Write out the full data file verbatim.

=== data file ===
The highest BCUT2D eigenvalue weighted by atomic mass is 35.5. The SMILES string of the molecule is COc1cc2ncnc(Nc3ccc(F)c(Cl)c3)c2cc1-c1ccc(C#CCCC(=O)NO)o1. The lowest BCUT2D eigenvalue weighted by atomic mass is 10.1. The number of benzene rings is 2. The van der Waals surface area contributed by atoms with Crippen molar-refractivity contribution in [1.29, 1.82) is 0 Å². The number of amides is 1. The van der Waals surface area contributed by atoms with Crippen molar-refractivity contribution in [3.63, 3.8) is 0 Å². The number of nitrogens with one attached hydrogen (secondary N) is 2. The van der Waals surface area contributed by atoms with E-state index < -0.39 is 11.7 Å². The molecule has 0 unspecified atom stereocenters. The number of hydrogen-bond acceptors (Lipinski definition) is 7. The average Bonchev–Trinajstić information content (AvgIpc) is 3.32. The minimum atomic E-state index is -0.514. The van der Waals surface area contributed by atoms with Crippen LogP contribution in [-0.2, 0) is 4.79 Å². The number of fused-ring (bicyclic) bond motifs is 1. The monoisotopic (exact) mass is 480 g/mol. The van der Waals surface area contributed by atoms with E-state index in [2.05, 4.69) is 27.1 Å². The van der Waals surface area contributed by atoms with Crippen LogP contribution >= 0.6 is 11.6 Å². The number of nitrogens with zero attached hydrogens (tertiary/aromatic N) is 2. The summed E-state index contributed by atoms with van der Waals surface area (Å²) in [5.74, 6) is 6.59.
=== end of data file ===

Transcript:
The highest BCUT2D eigenvalue weighted by atomic mass is 35.5. The SMILES string of the molecule is COc1cc2ncnc(Nc3ccc(F)c(Cl)c3)c2cc1-c1ccc(C#CCCC(=O)NO)o1. The lowest BCUT2D eigenvalue weighted by atomic mass is 10.1. The number of benzene rings is 2. The van der Waals surface area contributed by atoms with Crippen molar-refractivity contribution in [1.29, 1.82) is 0 Å². The number of amides is 1. The van der Waals surface area contributed by atoms with Crippen molar-refractivity contribution in [3.63, 3.8) is 0 Å². The number of nitrogens with one attached hydrogen (secondary N) is 2. The van der Waals surface area contributed by atoms with E-state index < -0.39 is 11.7 Å². The molecule has 0 unspecified atom stereocenters. The number of hydrogen-bond acceptors (Lipinski definition) is 7. The average Bonchev–Trinajstić information content (AvgIpc) is 3.32. The minimum atomic E-state index is -0.514. The van der Waals surface area contributed by atoms with Crippen LogP contribution in [-0.2, 0) is 4.79 Å². The number of fused-ring (bicyclic) bond motifs is 1. The monoisotopic (exact) mass is 480 g/mol. The van der Waals surface area contributed by atoms with E-state index in [2.05, 4.69) is 27.1 Å². The van der Waals surface area contributed by atoms with Crippen LogP contribution >= 0.6 is 11.6 Å². The number of nitrogens with zero attached hydrogens (tertiary/aromatic N) is 2. The summed E-state index contributed by atoms with van der Waals surface area (Å²) in [5.74, 6) is 6.59.